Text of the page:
Airline travel with animals requires careful planning on your part to ensure comfort, safety and an uninterrupted trip for your pet. Although airlines transport a variety of animals, this discussion is focused on cats and dogs. A basic understanding of the minimum requirements is essential but there is also a less known issue that may impact your plans.
Cats and dogs can be flown three ways commercially - in the passenger cabin, in the luggage compartment below the aircraft or via air cargo service (which does not transport persons other than the cargo flight crew). In airline terminology "baggage" and "cargo" mean very different things. For any of these modes of air travel, you will need proof of current vaccinations and a certification that the animal is well enough to travel. Your veterinarian is familiar with the necessary paperwork and will know what to provide if you simply indicate that the animal will be traveling by air. Make a duplicate of this paperwork in the event that you misplace one copy or the airline needs to keep the information.
In order for the pet to fly with you in the passenger cabin the cat or dog must be small enough to be placed in a crate that can fit underneath the seat in front of you. Frequent travelers know that this space is very small. Since most airlines limit the number of animals in the cabin to two, check on availability when you purchase your ticket and obtain a seating assignment, and do this as far in advance as possible. Even with good planning there is always the chance that your animal will have to be placed in the baggage compartment so plan for that scenario. A sturdy, airline approved crate is the best choice since the soft (fabric) animal crates will not be suitable for riding with baggage. Crates are sold according to the weight range for the animal and contain adhesive stickers that indicate live animals, the pet's name and your name/flight information. Your veterinarian is the best source of information about food, water and medications prior to and during the flight. For long flights be prepared to provide small pouches of dry food that can accompany the animal; some airlines require that the animal be fed during a stopover if total travel time exceeds a predetermined limit.
The biggest pet travel surprise that I encountered was a pet embargo when I arrived at the airport with my dog and two cats as we prepared to move from LA to Miami in late August a few years ago. If you are considering airline travel with your pet there is a restriction referred to in the industry as heat embargo or pet embargo. In an effort to safely transport animals, most major airlines implement these policies during the warm weather months (May/June through mid-September) to prevent illness or death due to extreme heat. While the temperature in the baggage compartment of an airliner is controlled during flight, conditions may be erratic before the plane takes off or upon arrival at your destination. Prolonged waits on the tarmac are difficult to predict and during this time your pet can be exposed to extreme heat during the summer months.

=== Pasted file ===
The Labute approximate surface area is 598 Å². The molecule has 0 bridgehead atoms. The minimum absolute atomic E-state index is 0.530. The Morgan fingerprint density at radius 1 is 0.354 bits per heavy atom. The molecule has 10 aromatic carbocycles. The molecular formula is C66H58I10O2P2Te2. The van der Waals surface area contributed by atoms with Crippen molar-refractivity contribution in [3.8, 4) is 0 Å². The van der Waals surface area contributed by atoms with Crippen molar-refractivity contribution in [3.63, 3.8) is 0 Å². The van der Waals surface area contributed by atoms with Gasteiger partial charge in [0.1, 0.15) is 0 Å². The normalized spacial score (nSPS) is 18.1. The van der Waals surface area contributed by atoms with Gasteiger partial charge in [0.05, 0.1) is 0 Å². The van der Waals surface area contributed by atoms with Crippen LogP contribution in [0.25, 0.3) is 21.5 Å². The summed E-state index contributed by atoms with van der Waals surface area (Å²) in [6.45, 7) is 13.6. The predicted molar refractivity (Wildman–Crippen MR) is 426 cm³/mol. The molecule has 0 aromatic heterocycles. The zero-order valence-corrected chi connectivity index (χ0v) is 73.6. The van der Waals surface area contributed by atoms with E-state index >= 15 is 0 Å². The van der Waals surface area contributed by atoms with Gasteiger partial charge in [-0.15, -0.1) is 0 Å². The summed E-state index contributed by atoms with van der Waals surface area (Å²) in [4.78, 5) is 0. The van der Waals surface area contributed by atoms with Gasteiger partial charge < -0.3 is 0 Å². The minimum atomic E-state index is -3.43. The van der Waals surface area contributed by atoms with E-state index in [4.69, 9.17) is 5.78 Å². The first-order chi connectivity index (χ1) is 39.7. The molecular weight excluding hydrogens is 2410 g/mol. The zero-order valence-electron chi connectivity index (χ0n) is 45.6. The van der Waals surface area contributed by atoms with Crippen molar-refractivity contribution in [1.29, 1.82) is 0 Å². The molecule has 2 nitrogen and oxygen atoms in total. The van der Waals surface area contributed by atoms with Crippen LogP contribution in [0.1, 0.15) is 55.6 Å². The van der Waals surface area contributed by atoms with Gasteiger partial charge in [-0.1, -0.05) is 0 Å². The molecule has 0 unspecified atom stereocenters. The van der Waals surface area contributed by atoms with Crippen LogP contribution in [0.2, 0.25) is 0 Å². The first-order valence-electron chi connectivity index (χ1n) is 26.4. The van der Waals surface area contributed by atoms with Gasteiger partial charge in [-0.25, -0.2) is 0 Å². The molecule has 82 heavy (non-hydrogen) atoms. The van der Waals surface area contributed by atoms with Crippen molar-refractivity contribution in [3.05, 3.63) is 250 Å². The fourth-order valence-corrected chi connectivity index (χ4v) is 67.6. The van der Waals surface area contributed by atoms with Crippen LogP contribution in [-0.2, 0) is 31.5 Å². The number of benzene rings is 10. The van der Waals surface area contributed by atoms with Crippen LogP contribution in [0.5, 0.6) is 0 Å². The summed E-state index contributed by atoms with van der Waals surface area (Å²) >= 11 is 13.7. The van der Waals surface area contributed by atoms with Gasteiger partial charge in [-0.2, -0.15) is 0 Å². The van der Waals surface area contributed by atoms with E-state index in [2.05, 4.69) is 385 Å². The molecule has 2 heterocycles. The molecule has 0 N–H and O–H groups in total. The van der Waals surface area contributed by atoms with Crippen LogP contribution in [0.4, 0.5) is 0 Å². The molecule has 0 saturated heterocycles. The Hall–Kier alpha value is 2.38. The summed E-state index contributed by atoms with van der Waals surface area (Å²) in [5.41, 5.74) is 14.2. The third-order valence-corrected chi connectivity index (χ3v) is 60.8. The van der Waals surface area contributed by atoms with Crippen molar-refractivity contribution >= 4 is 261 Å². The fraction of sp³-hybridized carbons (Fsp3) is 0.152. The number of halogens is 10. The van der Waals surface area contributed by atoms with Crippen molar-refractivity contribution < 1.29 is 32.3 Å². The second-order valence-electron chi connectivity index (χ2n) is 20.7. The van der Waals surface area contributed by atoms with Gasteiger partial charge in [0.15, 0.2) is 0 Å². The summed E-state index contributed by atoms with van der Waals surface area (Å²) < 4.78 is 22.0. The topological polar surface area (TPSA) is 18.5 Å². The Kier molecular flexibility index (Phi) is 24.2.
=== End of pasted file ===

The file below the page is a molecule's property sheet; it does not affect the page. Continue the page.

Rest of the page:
Before you make plans to fly with your pet call the airline directly and ask about the policy regarding animal travel. The heat embargo is typically put into place in areas where the temperature at either the departure or arrival destination may reach 85 degrees. (There are also a few airlines that do not fly pets at any time.) Be aware that your pet may be refused at the counter as mine were. Despite a meticulously planned trip that included an overnight flight for cooler weather and a non-stop flight to eliminate any chance of my pets being misplaced, the heat embargo was not something I had anticipated. No amount of pleading or offering to sign a waiver was accepted. Finally a different airline offered to fly us all night, non-stop to an alternate destination about 300 miles from Miami where the temperature upon arrival would be barely under the restriction. Thankfully we all arrived safe and well, but it was an experience that I would not want to repeat.
Pets are wonderful companions and friends, and it is natural to want them with you. Try to think of whether or not your pet will truly appreciate and enjoy being put through the flight experience. If you must fly with your pet, talk to your veterinarian about your plans and speak with someone at the airline who can give you the appropriate information regarding pet policies during the specific flight that you have booked. Make sure that you discuss what part of the aircraft will house your pet, the proper crate accommodations and the date/time/location of departure and arrival.
IATA Live Animals Regulations (International Air Transport Association (IATA))
Airlines banning pets as baggage because of relentless heat by Justin Bachman, Associated Press
© Anne Saber and WellPetUSA, Inc., 2001. No part of this article may be reproduced in any form without prior permission of WellPetUSA, Inc. For permission to reprint or reproduce this article, please contact WellPetUSA, Inc. at firstname.lastname@example.org.